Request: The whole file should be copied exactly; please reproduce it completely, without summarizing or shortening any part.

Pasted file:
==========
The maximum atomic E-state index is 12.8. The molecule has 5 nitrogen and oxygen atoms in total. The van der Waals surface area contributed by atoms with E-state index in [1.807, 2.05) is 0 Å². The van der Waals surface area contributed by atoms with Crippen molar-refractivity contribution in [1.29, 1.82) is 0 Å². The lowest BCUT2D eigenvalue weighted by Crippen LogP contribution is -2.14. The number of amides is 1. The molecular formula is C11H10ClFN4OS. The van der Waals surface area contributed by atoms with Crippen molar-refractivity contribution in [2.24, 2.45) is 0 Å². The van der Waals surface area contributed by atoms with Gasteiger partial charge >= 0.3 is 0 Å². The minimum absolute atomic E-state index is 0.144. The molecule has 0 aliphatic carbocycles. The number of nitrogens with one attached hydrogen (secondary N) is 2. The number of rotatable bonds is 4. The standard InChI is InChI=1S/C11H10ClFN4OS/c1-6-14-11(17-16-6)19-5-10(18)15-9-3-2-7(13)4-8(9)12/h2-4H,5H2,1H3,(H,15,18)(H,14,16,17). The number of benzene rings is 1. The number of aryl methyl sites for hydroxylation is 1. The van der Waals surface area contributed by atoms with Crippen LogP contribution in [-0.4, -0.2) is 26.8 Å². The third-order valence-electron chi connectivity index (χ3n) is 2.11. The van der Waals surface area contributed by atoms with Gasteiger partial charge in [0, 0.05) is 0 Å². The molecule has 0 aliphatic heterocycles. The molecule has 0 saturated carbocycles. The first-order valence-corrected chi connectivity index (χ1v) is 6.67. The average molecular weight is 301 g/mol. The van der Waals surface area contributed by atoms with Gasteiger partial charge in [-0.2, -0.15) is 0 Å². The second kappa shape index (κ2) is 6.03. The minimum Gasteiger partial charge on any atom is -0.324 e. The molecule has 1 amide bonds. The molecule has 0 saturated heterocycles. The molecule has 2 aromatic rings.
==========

The maximum atomic E-state index is 12.8. The molecule has 5 nitrogen and oxygen atoms in total. The van der Waals surface area contributed by atoms with E-state index in [1.807, 2.05) is 0 Å². The van der Waals surface area contributed by atoms with Crippen molar-refractivity contribution in [1.29, 1.82) is 0 Å². The lowest BCUT2D eigenvalue weighted by Crippen LogP contribution is -2.14. The number of amides is 1. The molecular formula is C11H10ClFN4OS. The van der Waals surface area contributed by atoms with Crippen molar-refractivity contribution in [2.24, 2.45) is 0 Å². The van der Waals surface area contributed by atoms with Gasteiger partial charge >= 0.3 is 0 Å². The minimum absolute atomic E-state index is 0.144. The molecule has 0 aliphatic carbocycles. The number of nitrogens with one attached hydrogen (secondary N) is 2. The number of rotatable bonds is 4. The standard InChI is InChI=1S/C11H10ClFN4OS/c1-6-14-11(17-16-6)19-5-10(18)15-9-3-2-7(13)4-8(9)12/h2-4H,5H2,1H3,(H,15,18)(H,14,16,17). The number of benzene rings is 1. The number of aryl methyl sites for hydroxylation is 1. The van der Waals surface area contributed by atoms with Crippen LogP contribution in [-0.4, -0.2) is 26.8 Å². The third-order valence-electron chi connectivity index (χ3n) is 2.11. The van der Waals surface area contributed by atoms with Gasteiger partial charge in [0, 0.05) is 0 Å². The molecule has 0 aliphatic heterocycles. The molecule has 0 saturated carbocycles. The first-order valence-corrected chi connectivity index (χ1v) is 6.67. The average molecular weight is 301 g/mol. The van der Waals surface area contributed by atoms with Gasteiger partial charge in [-0.2, -0.15) is 0 Å². The second kappa shape index (κ2) is 6.03. The minimum Gasteiger partial charge on any atom is -0.324 e. The molecule has 1 amide bonds. The molecule has 0 saturated heterocycles. The molecule has 2 aromatic rings.